An anthology of conversations and essays, memories and commentary from the heyday of British pop music writing.
In its heyday, from the 1960s to the 1980s, the UK music press was the forging ground for a new critical culture, where readers could encounter anything from comics and cult films to new musical forms and radical underground politics. It created an off-mainstream collective cultural commons improvised through a networked subculture of rival weeklies, monthlies, and fanzines, including such titles as NME, Melody Maker, Sounds , Record Mirror, Black Echoes, Black Music, Let It Rock, Street Life, Zigzag, and Smash Hits.
This anthology of conversations and essays, memories and commentary explores how this uncharted space first came about, who put it together, what it achieved, and where it went. Along the way, it unearths the many surprising worlds explored by this network of young anarchists, dreamers, and agitators who dared to take pop culture seriously, and considers what remains of their critical legacy.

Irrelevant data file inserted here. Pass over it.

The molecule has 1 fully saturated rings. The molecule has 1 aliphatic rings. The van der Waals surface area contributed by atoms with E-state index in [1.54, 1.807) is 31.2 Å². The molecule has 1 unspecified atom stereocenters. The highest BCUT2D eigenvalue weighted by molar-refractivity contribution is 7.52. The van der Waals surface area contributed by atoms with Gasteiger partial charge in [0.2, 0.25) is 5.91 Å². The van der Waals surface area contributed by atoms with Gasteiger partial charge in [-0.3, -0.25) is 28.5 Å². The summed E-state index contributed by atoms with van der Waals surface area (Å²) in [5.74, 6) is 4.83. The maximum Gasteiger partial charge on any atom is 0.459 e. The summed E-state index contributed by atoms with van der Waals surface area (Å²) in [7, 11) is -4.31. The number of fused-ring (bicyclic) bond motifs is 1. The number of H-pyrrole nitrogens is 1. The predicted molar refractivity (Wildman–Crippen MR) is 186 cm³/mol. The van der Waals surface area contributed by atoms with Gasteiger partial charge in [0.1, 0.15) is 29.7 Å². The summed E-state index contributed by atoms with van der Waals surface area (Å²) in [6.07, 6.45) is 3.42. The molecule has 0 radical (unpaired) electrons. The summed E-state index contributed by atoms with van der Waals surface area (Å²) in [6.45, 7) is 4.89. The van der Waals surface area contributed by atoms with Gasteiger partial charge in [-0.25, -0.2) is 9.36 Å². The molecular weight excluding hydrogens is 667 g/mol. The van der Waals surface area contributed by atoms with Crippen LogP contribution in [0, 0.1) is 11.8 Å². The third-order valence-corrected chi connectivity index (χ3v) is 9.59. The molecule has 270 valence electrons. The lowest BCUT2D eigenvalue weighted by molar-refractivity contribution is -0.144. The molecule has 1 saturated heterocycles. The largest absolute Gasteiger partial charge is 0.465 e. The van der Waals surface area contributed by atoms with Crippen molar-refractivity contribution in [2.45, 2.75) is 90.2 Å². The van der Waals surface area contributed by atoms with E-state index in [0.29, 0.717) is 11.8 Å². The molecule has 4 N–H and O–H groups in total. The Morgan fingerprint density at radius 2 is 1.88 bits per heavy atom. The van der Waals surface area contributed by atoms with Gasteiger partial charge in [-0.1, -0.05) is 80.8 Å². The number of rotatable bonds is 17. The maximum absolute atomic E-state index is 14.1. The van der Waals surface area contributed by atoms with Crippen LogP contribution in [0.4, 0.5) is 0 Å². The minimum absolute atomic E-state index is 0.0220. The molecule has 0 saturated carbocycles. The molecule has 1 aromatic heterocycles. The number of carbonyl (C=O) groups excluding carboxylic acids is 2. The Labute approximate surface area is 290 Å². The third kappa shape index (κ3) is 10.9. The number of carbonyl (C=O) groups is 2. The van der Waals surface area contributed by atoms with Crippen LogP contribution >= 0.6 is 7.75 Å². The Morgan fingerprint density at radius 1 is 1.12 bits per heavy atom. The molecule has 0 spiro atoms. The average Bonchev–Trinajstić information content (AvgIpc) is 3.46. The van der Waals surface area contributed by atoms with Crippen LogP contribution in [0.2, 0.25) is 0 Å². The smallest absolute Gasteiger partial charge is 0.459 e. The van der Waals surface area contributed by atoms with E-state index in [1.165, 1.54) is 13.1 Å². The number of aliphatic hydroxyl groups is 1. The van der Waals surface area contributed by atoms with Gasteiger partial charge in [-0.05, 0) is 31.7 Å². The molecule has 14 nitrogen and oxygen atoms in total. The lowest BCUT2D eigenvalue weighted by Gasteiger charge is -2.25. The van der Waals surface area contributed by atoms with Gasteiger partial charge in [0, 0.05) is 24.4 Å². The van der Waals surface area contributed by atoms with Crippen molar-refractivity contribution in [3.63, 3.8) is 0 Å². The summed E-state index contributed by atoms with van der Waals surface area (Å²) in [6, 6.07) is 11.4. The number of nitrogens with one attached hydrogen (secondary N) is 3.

Contributors Valerie Wilmer, Charles Shaar Murray, Richard Williams, Penny Reel, Jonh Ingham, Jon Savage, Cynthia Rose, Paul Morley, David Toop, Bob Stanley, Barney Hoskyns, Jonathon Green, Simon Frith, Paul Gilroy, and many others
With cover and illustrations by legendary comics artist Savage Pencil.
Mark Sinker is a music writer, journalist, and former editor of The Wire magazine.
Owen Hatherley is a writer and journalist based in London who writes primarily on architecture, politics and culture. Amongst his works are A Guide to the New Ruins of Great Britain was published by Verso in 2010. Landscapes of Communism: A History Through Buildings, a history of communism in Europe told through the built environments of former socialist states, was published by Allen Lane in June 2015. In 2018, he released two books, Trans-Europe Express with Allen Lane, and The Adventures of Owen Hatherley in the Post-Soviet Space with Repeater Books.